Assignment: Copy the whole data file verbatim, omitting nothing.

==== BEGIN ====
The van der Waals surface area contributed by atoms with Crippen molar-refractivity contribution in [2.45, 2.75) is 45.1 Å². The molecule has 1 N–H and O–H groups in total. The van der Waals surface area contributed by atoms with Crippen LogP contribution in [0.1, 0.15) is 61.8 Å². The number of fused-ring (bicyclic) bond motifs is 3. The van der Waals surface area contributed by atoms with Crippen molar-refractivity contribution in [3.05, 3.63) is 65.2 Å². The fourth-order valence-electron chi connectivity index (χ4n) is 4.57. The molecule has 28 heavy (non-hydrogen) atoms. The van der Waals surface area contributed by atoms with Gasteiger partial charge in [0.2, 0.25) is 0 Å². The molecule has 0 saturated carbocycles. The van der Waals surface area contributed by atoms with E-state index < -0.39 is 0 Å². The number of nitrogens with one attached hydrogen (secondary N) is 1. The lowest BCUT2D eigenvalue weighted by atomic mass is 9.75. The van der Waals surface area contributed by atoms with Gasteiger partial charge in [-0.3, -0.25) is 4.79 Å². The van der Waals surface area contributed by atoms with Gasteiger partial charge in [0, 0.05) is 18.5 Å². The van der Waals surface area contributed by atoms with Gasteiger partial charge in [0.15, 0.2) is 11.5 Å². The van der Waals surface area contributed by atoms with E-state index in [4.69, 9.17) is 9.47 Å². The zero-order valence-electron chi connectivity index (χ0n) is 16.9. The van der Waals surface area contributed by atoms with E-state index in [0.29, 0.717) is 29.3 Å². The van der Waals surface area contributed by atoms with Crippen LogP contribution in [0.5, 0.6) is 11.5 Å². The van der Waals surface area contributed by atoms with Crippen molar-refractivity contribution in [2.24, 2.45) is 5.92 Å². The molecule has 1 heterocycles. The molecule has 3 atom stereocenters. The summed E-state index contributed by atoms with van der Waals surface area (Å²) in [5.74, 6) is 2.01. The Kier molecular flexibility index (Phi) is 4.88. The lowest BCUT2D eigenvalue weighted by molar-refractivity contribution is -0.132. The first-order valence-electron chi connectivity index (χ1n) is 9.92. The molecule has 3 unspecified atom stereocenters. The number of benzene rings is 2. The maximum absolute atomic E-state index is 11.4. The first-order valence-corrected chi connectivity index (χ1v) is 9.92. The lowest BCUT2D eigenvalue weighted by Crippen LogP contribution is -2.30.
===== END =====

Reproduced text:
The van der Waals surface area contributed by atoms with Crippen molar-refractivity contribution in [2.45, 2.75) is 45.1 Å². The molecule has 1 N–H and O–H groups in total. The van der Waals surface area contributed by atoms with Crippen LogP contribution in [0.1, 0.15) is 61.8 Å². The number of fused-ring (bicyclic) bond motifs is 3. The van der Waals surface area contributed by atoms with Crippen molar-refractivity contribution in [3.05, 3.63) is 65.2 Å². The fourth-order valence-electron chi connectivity index (χ4n) is 4.57. The molecule has 28 heavy (non-hydrogen) atoms. The van der Waals surface area contributed by atoms with Gasteiger partial charge in [0.2, 0.25) is 0 Å². The molecule has 0 saturated carbocycles. The van der Waals surface area contributed by atoms with E-state index < -0.39 is 0 Å². The number of nitrogens with one attached hydrogen (secondary N) is 1. The lowest BCUT2D eigenvalue weighted by atomic mass is 9.75. The van der Waals surface area contributed by atoms with Gasteiger partial charge in [-0.3, -0.25) is 4.79 Å². The van der Waals surface area contributed by atoms with Gasteiger partial charge in [0, 0.05) is 18.5 Å². The van der Waals surface area contributed by atoms with Gasteiger partial charge in [0.15, 0.2) is 11.5 Å². The van der Waals surface area contributed by atoms with E-state index in [4.69, 9.17) is 9.47 Å². The zero-order valence-electron chi connectivity index (χ0n) is 16.9. The van der Waals surface area contributed by atoms with E-state index in [0.29, 0.717) is 29.3 Å². The van der Waals surface area contributed by atoms with Crippen LogP contribution in [0.5, 0.6) is 11.5 Å². The van der Waals surface area contributed by atoms with Crippen molar-refractivity contribution in [2.24, 2.45) is 5.92 Å². The molecule has 1 heterocycles. The molecule has 3 atom stereocenters. The summed E-state index contributed by atoms with van der Waals surface area (Å²) in [5.74, 6) is 2.01. The Kier molecular flexibility index (Phi) is 4.88. The lowest BCUT2D eigenvalue weighted by molar-refractivity contribution is -0.132. The first-order valence-electron chi connectivity index (χ1n) is 9.92. The molecule has 3 unspecified atom stereocenters. The number of benzene rings is 2. The maximum absolute atomic E-state index is 11.4. The first-order valence-corrected chi connectivity index (χ1v) is 9.92. The lowest BCUT2D eigenvalue weighted by Crippen LogP contribution is -2.30.